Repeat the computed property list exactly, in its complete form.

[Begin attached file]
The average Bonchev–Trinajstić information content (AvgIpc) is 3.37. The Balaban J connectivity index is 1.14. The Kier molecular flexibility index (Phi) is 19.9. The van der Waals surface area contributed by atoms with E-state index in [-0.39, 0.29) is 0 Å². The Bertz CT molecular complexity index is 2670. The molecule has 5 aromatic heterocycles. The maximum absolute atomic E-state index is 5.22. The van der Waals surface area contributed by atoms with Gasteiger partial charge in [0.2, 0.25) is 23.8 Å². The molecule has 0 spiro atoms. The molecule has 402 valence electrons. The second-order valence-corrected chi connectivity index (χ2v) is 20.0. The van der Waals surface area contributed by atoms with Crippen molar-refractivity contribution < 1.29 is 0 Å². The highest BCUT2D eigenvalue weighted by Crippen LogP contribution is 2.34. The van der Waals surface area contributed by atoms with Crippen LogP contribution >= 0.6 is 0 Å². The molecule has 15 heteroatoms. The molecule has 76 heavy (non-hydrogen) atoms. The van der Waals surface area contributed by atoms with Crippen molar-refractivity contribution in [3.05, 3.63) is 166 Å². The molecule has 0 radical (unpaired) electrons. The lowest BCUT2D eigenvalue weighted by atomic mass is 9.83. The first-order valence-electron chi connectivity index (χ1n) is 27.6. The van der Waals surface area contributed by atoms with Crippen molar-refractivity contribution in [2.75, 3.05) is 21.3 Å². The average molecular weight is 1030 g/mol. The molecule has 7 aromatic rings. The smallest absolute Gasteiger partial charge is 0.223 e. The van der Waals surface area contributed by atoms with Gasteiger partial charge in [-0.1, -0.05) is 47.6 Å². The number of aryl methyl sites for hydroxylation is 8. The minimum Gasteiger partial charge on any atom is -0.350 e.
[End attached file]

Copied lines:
The average Bonchev–Trinajstić information content (AvgIpc) is 3.37. The Balaban J connectivity index is 1.14. The Kier molecular flexibility index (Phi) is 19.9. The van der Waals surface area contributed by atoms with E-state index in [-0.39, 0.29) is 0 Å². The Bertz CT molecular complexity index is 2670. The molecule has 5 aromatic heterocycles. The maximum absolute atomic E-state index is 5.22. The van der Waals surface area contributed by atoms with Gasteiger partial charge in [0.2, 0.25) is 23.8 Å². The molecule has 0 spiro atoms. The molecule has 402 valence electrons. The second-order valence-corrected chi connectivity index (χ2v) is 20.0. The van der Waals surface area contributed by atoms with Crippen molar-refractivity contribution < 1.29 is 0 Å². The highest BCUT2D eigenvalue weighted by Crippen LogP contribution is 2.34. The van der Waals surface area contributed by atoms with Crippen LogP contribution >= 0.6 is 0 Å². The molecule has 15 heteroatoms. The molecule has 76 heavy (non-hydrogen) atoms. The van der Waals surface area contributed by atoms with Crippen molar-refractivity contribution in [3.05, 3.63) is 166 Å². The molecule has 0 radical (unpaired) electrons. The lowest BCUT2D eigenvalue weighted by atomic mass is 9.83. The first-order valence-electron chi connectivity index (χ1n) is 27.6. The van der Waals surface area contributed by atoms with Crippen molar-refractivity contribution in [2.75, 3.05) is 21.3 Å². The average molecular weight is 1030 g/mol. The molecule has 7 aromatic rings. The smallest absolute Gasteiger partial charge is 0.223 e. The van der Waals surface area contributed by atoms with Gasteiger partial charge in [-0.1, -0.05) is 47.6 Å². The number of aryl methyl sites for hydroxylation is 8. The minimum Gasteiger partial charge on any atom is -0.350 e.